Our discussions to date, as reflected again in this recent New York Times dialogue, focus on Execution and Post-Processing arenas. Editorial and Publishing manipulations are rarely if ever discussed. Stanley Greene talks mostly about 2 & 3. So does Santiago Lyon, McNally talks largely about 2, so does Sim Chi Yin and Darcy Padilla. In fact, categories 2 and 3 are the ones most everyone will talk about and discuss, to the exclusion of 1 and 4. Everyone argues that what is missing is some sort of bizarre ‘ethical’ standard, an honor code among professionals that would apparently go a long way towards reducing these ‘breaches. This is very much like the argument against doping in sports – it focuses on the athletes, demands greater ‘ethical’ standards, but ignores the fundamental market and profit pressures that are placed on the individuals and teams, and which often compel people to do whatever it takes to win. And which often provide the chemists, doctors, physiotherapists and other technicians to help enable the doping. Because winning is all that really matters in the end and in photography, getting the image is all that matters and to do this requires the involvement and collaboration of many people. Not the least, that of the editor.

It is only if we broaden the discussion that we can begin to understand not just why photojournalists may make unethical choices, but also what the impact and relevance of these choices are. It is critical to discuss the entire cycle because editorial demands, expectations, discussions, and decisions, play a powerful role in what a photographer does on the ground, and how s/he goes about getting the images that are necessary. I am not suggesting that editors compel photographers to manipulate – though that has been known to happen, but what I am arguing is that photographers face pressure and can be influenced by these pressures to manipulate things.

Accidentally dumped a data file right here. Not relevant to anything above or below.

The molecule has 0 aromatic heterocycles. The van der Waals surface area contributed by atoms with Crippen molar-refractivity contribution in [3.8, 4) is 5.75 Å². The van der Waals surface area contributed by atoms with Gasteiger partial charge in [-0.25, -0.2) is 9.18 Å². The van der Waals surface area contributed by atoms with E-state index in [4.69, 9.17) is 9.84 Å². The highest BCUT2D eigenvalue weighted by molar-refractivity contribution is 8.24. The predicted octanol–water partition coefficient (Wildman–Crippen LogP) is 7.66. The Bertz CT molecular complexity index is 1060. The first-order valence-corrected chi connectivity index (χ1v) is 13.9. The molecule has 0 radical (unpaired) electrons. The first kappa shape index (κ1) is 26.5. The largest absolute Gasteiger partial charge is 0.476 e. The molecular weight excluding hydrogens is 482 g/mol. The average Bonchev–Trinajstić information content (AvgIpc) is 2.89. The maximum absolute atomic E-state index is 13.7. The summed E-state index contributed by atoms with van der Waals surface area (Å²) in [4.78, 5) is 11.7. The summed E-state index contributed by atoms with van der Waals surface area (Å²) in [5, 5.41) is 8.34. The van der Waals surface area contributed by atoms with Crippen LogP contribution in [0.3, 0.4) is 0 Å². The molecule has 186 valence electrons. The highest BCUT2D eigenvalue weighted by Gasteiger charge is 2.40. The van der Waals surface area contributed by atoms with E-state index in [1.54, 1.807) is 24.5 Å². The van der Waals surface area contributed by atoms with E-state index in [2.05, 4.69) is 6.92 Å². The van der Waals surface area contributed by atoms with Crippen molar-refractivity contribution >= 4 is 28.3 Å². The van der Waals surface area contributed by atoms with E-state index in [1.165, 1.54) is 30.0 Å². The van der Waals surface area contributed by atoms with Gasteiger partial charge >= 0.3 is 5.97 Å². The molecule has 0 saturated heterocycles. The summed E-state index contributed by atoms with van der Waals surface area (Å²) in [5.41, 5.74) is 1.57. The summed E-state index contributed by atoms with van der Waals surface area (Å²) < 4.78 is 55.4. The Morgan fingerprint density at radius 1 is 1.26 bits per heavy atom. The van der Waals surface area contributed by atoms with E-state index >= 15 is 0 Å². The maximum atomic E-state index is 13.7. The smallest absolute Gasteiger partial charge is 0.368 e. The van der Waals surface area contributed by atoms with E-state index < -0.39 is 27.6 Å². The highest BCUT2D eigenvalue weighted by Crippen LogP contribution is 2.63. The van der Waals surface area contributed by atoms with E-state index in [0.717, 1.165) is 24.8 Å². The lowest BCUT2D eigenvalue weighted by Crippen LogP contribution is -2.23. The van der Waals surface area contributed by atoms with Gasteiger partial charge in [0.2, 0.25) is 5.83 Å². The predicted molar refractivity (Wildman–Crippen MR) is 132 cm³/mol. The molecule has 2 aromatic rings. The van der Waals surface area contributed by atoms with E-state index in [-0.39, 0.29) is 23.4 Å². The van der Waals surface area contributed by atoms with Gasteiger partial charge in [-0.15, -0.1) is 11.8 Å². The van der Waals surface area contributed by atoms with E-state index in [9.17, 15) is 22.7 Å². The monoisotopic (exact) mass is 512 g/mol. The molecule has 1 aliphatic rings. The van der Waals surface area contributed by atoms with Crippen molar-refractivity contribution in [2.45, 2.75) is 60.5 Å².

And there are times when that pressure comes from the growing demands of 24/7 media, the high stakes game of advertisement dollars and the need to be ‘first to the scene’, and the cut-throat nature of the craft where just ‘getting the picture’ is the only demand – ethical or otherwise, being placed on the photojournalist. These pressures come before the photographer even steps into the field, and we have to consider their role in how photographers end up working. We are in a world where more of us are being asked to do more, for less – less time, less money, less publishing space, and less voice. With more and more competition – from professionals and amateurs, and fewer and fewer assignments that allow a photographer the time and patience to produce necessary work, we should not be surprised that people will cut corner, make adjustments, set things up, just simply to get the job done. This is not a justification for manipulation, but simply to point out that we should not be so ‘shocked’ and certainly not be naive about the fact that the industry has increasingly veered towards

In fact, it is with some amusement that I read Michele McNally’s rather thoughtlessly offered comment – given that the New York Times has always used embedded photojournalism which is definitely perhaps one of the most egregious examples of Execution Manipulation, and passed it off as ‘truth’, that: